Well…been working on a compilation of my blogs so far for Potcert and it appears not many assignments were actually done as required. So I need to distract from these omissions by reflecting on where all this useful content has been squandered.
First my job has changed in the period of the class and it now involves basic housekeeping of previous online courses to ready them for wider distribution and moving to our updated LMS. This is necessary work as wider distribution means more tuition coming in and if I was an accountant I’d be really excited. With no design work nor contact with practicing instructors it seems I’m locked in my office for the next year pushing buttons on my computer.
To compensate for this I’ve tried being present in my blog but talking to myself is what I already do all day. Also find blogging frustrating. Like talking into the void with no response. After a while a person gets tired of being the most uninteresting person at the dance and has to start reaching out. How can blogging be useful to students when it so isolating that we need to order them to “reply to three others” in every assignment? How absurd is it to have to force young people to talk to each other? Could it be that the blog is some twisted illusion of “empowerment” by locking students into the same old model of demonstrating learning by speaking in the singular under strict guidelines knowing that even the comments received are requirements of the assignment?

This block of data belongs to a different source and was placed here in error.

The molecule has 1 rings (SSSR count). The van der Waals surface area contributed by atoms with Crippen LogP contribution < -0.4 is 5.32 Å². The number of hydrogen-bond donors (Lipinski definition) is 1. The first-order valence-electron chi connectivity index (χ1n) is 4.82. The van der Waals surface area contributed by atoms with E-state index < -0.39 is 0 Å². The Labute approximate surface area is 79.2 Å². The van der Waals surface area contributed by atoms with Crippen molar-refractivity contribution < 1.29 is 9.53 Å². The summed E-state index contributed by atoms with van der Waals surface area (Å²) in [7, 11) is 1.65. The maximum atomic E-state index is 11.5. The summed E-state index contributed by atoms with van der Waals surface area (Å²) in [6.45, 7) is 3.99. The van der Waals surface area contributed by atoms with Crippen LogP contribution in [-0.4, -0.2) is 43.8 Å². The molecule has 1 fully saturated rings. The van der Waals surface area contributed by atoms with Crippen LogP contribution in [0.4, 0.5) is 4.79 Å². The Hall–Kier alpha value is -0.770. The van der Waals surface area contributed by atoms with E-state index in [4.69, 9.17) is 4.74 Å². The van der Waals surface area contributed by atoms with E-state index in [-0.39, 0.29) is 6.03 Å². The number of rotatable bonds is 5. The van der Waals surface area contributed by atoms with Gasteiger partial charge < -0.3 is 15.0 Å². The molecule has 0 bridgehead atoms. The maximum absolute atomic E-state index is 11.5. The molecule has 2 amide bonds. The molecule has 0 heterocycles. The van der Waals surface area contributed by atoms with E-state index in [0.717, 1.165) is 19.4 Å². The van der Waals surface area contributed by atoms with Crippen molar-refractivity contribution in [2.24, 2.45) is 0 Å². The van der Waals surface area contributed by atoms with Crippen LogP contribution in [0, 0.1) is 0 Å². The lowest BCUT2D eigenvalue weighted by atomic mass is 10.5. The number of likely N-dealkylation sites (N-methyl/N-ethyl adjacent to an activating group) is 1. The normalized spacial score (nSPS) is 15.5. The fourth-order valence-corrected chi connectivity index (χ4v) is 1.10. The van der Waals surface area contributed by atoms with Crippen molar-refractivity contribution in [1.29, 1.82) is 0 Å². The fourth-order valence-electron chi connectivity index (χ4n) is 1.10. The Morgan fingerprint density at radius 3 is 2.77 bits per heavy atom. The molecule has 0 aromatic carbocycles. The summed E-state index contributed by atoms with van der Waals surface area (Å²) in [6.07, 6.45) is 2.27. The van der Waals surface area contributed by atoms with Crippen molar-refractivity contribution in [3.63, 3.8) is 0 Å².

It seems that there really isn’t a revolution in education going on here, only a move to another medium and some pretty decoration. When was it decided that telling people what to do would cause them to learn? Are we confined to producing highly polished little mirrors of the material we teach that never penetrates below the surface?
Anyway, this course has caused me to see education as background data to a conversation that may never resolve itself. The courses I’m reassembling are simply catalogues and stock piles of information—objects. Learning is happening somewhere else.